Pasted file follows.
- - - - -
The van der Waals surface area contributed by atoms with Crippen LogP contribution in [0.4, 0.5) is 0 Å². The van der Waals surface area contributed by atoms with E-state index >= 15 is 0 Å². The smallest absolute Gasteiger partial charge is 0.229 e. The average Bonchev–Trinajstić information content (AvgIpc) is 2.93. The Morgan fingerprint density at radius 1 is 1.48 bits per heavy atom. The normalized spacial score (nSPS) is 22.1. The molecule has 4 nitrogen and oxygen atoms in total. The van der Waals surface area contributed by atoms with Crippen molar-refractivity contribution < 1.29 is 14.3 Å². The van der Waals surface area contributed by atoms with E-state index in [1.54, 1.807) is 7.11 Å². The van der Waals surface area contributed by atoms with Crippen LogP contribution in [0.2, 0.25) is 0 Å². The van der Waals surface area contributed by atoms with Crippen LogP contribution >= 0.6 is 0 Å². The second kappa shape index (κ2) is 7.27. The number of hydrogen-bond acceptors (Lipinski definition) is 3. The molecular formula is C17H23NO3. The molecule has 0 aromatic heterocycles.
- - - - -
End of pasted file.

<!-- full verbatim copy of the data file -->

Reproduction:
The van der Waals surface area contributed by atoms with Crippen LogP contribution in [0.4, 0.5) is 0 Å². The van der Waals surface area contributed by atoms with E-state index >= 15 is 0 Å². The smallest absolute Gasteiger partial charge is 0.229 e. The average Bonchev–Trinajstić information content (AvgIpc) is 2.93. The Morgan fingerprint density at radius 1 is 1.48 bits per heavy atom. The normalized spacial score (nSPS) is 22.1. The molecule has 4 nitrogen and oxygen atoms in total. The van der Waals surface area contributed by atoms with Crippen molar-refractivity contribution < 1.29 is 14.3 Å². The van der Waals surface area contributed by atoms with E-state index in [1.54, 1.807) is 7.11 Å². The van der Waals surface area contributed by atoms with Crippen LogP contribution in [0.2, 0.25) is 0 Å². The van der Waals surface area contributed by atoms with Crippen LogP contribution >= 0.6 is 0 Å². The second kappa shape index (κ2) is 7.27. The number of hydrogen-bond acceptors (Lipinski definition) is 3. The molecular formula is C17H23NO3. The molecule has 0 aromatic heterocycles.